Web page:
Williams reports that those using the Twist kitchens are mainly “the new poor. Self-employed people, people with mortgages, who are sending children hungry to school. Debt is the major problem for everyone, even if you’re a civil servant. And although they are licensed, the constant use of money-lenders is another one – they target vulnerable people.”
The centres are called Twist Soup Kitchens, something he now regrets. Williams admits that “if I had my time over again, I wouldn’t have called it a soup kitchen, because of the association with the Famine and stigma, but it is what it is now”. He hopes the name does not put anyone off seeking help.
“The pride has to be left on the bedside locker at some point. The ethos of our soup kitchens is that you can walk in and be provided with a meal, 10am to 4pm.”
As the Galway centre is take-away only, due to the existing regulations at the premises, customers will be greeted and offered a hot drink, and “a few meals – lamb stew, beef stew, chicken casserole, something to that effect”.
The kitchens have to obey the “same health and safety standards as anywhere else that serves food”. The kitchens are run on cash donations, fundraising via selling pins and tokens, proceeds from the Twist charity shops, and from donations of food from a number of sources around the country.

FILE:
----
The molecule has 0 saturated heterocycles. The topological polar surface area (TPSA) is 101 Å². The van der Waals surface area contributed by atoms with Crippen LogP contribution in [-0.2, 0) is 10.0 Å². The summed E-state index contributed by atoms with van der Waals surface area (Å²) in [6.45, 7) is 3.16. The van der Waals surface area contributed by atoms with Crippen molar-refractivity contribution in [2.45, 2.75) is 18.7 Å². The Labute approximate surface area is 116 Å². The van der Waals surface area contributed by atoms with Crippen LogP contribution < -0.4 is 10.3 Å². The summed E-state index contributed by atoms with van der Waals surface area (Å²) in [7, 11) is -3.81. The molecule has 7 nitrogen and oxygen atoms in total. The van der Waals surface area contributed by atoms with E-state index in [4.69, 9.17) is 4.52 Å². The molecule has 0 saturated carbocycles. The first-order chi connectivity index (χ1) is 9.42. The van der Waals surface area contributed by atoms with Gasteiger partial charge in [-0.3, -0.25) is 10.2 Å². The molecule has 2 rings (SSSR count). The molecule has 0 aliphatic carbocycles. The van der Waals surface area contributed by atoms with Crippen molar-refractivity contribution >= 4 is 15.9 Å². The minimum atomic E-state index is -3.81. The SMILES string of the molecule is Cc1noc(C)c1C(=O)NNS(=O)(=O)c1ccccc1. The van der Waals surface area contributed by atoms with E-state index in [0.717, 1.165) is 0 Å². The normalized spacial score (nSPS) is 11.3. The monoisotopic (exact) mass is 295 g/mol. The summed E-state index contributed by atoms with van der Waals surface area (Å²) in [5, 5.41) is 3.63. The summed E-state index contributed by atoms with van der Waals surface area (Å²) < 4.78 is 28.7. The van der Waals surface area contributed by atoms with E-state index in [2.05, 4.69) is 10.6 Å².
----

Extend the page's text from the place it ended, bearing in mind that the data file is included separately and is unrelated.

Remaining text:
Recently, they were given a refridgerated truck worth €30,000; one supplier donates bread to all the centres; another provides fruit and vegetables; yet another donates ham. The previous day, a farmer rang to offer a lamb to be butchered. One of today’s many calls was an offer of 200 partridges and 100 chickens.
“The response we have got from the public to date means that every large town in Ireland at the moment needs a soup kitchen,” Williams says.
“I’m doing the same thing as Brother Kevin Crowley does in Dublin at the Capuchin Day Centre, but on a different scale and in a different way. The day we open a new kitchen in a town is the day we know whether it’s needed or not. So far, it’s needed. I’d love to open one and nobody to come into it.”
Twist Soup Kitchens are currently in the process of being registered as a charity so that they will be tax exempt. They are also in discussions with the Big Issue magazine with a view to amalgamation of resources in some way. “We need help, and they need help, and we can help each other.”
The next council elections are in 2014, and Williams says he is “considering running as an independent”. He hasn’t made his mind up yet, but it’s a strong possibility.
At the end of the interview, he switches his phone on again. It immediately starts beeping. In an hour, there have been 14 missed calls, all of them soup-kitchen related. “That’s fairly quiet,” he says. “Yesterday afternoon there were 67 calls.”